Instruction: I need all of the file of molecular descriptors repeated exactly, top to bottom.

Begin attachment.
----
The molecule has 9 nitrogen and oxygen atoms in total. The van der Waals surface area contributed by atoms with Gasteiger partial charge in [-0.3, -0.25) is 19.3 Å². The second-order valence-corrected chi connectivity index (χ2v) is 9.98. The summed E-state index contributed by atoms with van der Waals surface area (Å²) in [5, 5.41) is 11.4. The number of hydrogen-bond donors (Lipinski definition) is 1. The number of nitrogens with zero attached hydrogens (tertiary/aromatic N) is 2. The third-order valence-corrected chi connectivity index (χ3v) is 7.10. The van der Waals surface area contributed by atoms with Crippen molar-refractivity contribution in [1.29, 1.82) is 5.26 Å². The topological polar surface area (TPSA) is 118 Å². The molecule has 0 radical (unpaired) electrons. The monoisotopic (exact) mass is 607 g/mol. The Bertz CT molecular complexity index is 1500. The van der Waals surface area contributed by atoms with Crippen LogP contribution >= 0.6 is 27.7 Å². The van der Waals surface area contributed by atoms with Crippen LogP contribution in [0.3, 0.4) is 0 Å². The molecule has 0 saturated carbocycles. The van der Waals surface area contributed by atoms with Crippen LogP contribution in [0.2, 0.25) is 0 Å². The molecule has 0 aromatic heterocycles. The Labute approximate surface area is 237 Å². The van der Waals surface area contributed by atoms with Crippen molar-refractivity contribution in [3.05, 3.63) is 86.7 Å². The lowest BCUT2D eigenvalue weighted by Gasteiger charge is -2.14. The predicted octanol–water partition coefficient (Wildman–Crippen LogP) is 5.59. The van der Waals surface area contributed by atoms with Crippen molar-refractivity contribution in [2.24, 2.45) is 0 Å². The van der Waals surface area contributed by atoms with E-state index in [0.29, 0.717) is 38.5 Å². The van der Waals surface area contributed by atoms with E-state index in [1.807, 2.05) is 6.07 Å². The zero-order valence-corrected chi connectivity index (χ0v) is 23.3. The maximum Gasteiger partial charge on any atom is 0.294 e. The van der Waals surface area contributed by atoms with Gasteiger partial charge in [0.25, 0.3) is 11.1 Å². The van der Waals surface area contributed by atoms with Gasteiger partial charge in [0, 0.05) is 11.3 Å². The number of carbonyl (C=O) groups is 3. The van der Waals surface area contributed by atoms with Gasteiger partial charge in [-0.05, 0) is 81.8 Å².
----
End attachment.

The molecule has 9 nitrogen and oxygen atoms in total. The van der Waals surface area contributed by atoms with Gasteiger partial charge in [-0.3, -0.25) is 19.3 Å². The second-order valence-corrected chi connectivity index (χ2v) is 9.98. The summed E-state index contributed by atoms with van der Waals surface area (Å²) in [5, 5.41) is 11.4. The number of hydrogen-bond donors (Lipinski definition) is 1. The number of nitrogens with zero attached hydrogens (tertiary/aromatic N) is 2. The third-order valence-corrected chi connectivity index (χ3v) is 7.10. The van der Waals surface area contributed by atoms with Crippen molar-refractivity contribution in [1.29, 1.82) is 5.26 Å². The topological polar surface area (TPSA) is 118 Å². The molecule has 0 radical (unpaired) electrons. The monoisotopic (exact) mass is 607 g/mol. The Bertz CT molecular complexity index is 1500. The van der Waals surface area contributed by atoms with Crippen LogP contribution >= 0.6 is 27.7 Å². The van der Waals surface area contributed by atoms with Crippen LogP contribution in [0.3, 0.4) is 0 Å². The molecule has 0 saturated carbocycles. The van der Waals surface area contributed by atoms with Crippen LogP contribution in [0.2, 0.25) is 0 Å². The molecule has 0 aromatic heterocycles. The Labute approximate surface area is 237 Å². The van der Waals surface area contributed by atoms with Crippen molar-refractivity contribution in [3.05, 3.63) is 86.7 Å². The lowest BCUT2D eigenvalue weighted by Gasteiger charge is -2.14. The predicted octanol–water partition coefficient (Wildman–Crippen LogP) is 5.59. The van der Waals surface area contributed by atoms with Crippen molar-refractivity contribution in [2.24, 2.45) is 0 Å². The van der Waals surface area contributed by atoms with E-state index in [0.29, 0.717) is 38.5 Å². The van der Waals surface area contributed by atoms with E-state index in [1.807, 2.05) is 6.07 Å². The zero-order valence-corrected chi connectivity index (χ0v) is 23.3. The maximum Gasteiger partial charge on any atom is 0.294 e. The van der Waals surface area contributed by atoms with Gasteiger partial charge in [0.25, 0.3) is 11.1 Å². The van der Waals surface area contributed by atoms with Gasteiger partial charge in [0, 0.05) is 11.3 Å². The number of carbonyl (C=O) groups is 3. The van der Waals surface area contributed by atoms with Gasteiger partial charge in [-0.05, 0) is 81.8 Å².